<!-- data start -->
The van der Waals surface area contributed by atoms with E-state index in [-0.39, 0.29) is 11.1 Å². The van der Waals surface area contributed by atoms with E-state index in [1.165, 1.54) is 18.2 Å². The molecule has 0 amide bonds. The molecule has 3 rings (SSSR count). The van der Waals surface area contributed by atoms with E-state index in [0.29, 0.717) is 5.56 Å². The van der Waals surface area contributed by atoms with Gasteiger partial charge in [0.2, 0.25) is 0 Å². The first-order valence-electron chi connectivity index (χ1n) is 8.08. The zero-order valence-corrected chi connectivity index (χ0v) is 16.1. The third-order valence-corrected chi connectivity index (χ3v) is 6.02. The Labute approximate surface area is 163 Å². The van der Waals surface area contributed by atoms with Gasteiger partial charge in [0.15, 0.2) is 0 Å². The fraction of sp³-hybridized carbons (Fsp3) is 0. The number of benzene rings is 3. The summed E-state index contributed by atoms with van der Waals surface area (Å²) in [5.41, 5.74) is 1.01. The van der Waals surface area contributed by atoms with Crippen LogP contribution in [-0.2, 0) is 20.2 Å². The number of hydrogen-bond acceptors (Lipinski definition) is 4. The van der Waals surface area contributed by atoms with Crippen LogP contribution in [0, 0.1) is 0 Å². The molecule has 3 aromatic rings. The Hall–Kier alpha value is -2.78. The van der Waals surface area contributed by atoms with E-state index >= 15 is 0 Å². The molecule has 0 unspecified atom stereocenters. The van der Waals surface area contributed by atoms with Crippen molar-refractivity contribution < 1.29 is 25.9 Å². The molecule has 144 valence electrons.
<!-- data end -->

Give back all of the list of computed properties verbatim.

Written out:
The van der Waals surface area contributed by atoms with E-state index in [-0.39, 0.29) is 11.1 Å². The van der Waals surface area contributed by atoms with E-state index in [1.165, 1.54) is 18.2 Å². The molecule has 0 amide bonds. The molecule has 3 rings (SSSR count). The van der Waals surface area contributed by atoms with E-state index in [0.29, 0.717) is 5.56 Å². The van der Waals surface area contributed by atoms with Gasteiger partial charge in [0.2, 0.25) is 0 Å². The first-order valence-electron chi connectivity index (χ1n) is 8.08. The zero-order valence-corrected chi connectivity index (χ0v) is 16.1. The third-order valence-corrected chi connectivity index (χ3v) is 6.02. The Labute approximate surface area is 163 Å². The van der Waals surface area contributed by atoms with Gasteiger partial charge in [0.15, 0.2) is 0 Å². The fraction of sp³-hybridized carbons (Fsp3) is 0. The number of benzene rings is 3. The summed E-state index contributed by atoms with van der Waals surface area (Å²) in [5.41, 5.74) is 1.01. The van der Waals surface area contributed by atoms with Crippen LogP contribution in [-0.2, 0) is 20.2 Å². The number of hydrogen-bond acceptors (Lipinski definition) is 4. The van der Waals surface area contributed by atoms with Crippen LogP contribution in [0, 0.1) is 0 Å². The molecule has 3 aromatic rings. The Hall–Kier alpha value is -2.78. The van der Waals surface area contributed by atoms with E-state index >= 15 is 0 Å². The molecule has 0 unspecified atom stereocenters. The van der Waals surface area contributed by atoms with Crippen molar-refractivity contribution < 1.29 is 25.9 Å². The molecule has 144 valence electrons.